Shirley Nurock, a Research Network volunteer, shares her experience of caring for a loved one with agitation, and the latest from the MARQUE research project.
Shirley Nurock, an Alzheimer's Society Research Network volunteer, cared for her husband with young-onset dementia who lived with agitation for many years.
Shirley has been working with Professor Gill Livingston, Consultant Psychiatrist, on the ‘Managing Agitation and Raising Quality of Life’ (MARQUE) research project at University College London.
MARQUE is a 5-year study aimed to gather knowledge and then develop and test ways to improve the quality of life and reduce levels of agitation for people with dementia.
Shirley has worked closely with Gill for over 20 years often as an ‘expert carer’ in many projects she has led.
I know from personal experience the distress that agitation can cause, both to the person with dementia and their families.
Agitation can take many forms: vocalisation, repetitive questions, walking, wandering, disinhibition, aggression, throwing things, violence - all of which can be extremely hard for the carers.
I was at my wits' end trying to find coping strategies to manage the changing expressions of agitation.
My husband, being younger, was still physically active. I would be chasing him round the park terrified of losing him because he seemed unable to sit down or stay still at any point – unlike me!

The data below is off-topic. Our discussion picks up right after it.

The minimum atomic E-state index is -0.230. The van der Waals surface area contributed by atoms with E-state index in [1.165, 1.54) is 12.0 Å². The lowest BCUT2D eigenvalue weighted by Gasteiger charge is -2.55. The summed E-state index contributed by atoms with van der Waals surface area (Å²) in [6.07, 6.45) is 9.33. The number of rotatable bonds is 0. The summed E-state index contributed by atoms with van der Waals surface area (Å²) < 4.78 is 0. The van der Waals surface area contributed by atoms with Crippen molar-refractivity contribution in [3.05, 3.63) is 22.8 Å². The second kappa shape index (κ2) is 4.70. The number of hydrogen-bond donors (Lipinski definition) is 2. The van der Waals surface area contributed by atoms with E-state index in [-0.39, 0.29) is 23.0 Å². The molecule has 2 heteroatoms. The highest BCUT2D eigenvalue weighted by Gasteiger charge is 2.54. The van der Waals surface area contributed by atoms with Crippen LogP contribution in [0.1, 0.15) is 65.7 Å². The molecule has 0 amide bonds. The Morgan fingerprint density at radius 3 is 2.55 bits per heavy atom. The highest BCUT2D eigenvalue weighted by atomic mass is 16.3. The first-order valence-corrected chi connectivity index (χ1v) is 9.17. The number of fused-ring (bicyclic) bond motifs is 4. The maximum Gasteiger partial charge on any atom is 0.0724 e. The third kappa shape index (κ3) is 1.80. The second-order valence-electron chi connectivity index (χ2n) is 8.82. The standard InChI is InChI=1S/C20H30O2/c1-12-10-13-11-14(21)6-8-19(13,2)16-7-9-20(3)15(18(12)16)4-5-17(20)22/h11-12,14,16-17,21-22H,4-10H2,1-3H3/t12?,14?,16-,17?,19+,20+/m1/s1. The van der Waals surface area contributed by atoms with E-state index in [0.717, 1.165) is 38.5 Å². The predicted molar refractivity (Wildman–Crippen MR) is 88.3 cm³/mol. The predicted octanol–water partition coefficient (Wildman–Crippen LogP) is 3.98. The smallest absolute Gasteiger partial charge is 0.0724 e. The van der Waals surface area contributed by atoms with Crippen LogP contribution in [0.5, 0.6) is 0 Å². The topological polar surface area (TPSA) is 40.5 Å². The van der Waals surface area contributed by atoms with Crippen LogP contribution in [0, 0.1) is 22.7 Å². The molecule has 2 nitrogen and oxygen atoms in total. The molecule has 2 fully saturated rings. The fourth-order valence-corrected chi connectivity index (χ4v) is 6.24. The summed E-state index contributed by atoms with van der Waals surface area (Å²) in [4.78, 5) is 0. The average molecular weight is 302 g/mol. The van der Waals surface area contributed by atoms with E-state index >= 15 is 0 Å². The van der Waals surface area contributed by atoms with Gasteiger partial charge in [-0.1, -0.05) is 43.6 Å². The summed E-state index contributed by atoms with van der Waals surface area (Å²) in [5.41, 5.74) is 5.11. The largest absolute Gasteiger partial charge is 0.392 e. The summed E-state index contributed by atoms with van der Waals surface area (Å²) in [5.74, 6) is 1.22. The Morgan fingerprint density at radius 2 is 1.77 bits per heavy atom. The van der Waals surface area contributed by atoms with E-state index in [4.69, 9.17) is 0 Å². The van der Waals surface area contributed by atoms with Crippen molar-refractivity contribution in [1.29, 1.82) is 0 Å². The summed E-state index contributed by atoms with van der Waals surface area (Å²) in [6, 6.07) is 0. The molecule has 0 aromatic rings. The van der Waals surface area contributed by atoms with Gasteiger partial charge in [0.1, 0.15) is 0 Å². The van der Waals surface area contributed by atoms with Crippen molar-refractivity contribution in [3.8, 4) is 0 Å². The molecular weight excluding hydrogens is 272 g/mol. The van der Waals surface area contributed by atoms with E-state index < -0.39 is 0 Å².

After several years, coping became increasingly exhausting and, as is often the case, extreme agitation was one of the triggers for admission to a care home.
Findings from the project
The team behind the study developed an intervention for care home staff to help them better cope with people with dementia experiencing agitation.
Following a trial involving 20 care homes, unfortunately, the levels of agitation were not significantly lowered.
However, it did help to improve their quality of life and this wasn't necessarily dependant on increasing the ratio of staff to residents or extra activities.
The more important factors were strategies for staff getting to know residents better and more communication with residents and the research team.
Good staff and their caring skills were most important.
Importantly the team found that agitation when nearing the end of life was dependant on the culture of the care home and how well staff were supported.
Staff felt disempowered when caring for someone who was agitated and needed support to help them care better.
A simple package was developed to improve knowledge and practice for staff and it is being tested for acceptability.
Next steps for the project
The research team will continue to follow the progress of the care homes involved this year and to monitor planned changes.
The researcher will also be evaluating how useful the simple package developed to support care home staff to care for people who experience agitation at the end of life.
Research isn't just for researchers
Your experience of dementia is invaluable to the research community. As part of the project, the research team met with family carers, many of whom were surprised and unprepared for agitation.
However, they came to accept it as part of dementia and used many different flexible strategies to prevent and cope with agitation.
Carers, former carers and people living with dementia have a unique perspective of the condition that is vital to supporting good quality, impactful research. As a Research Network volunteer, there are many opportunities to work alongside leading, dedicated researchers in the field.
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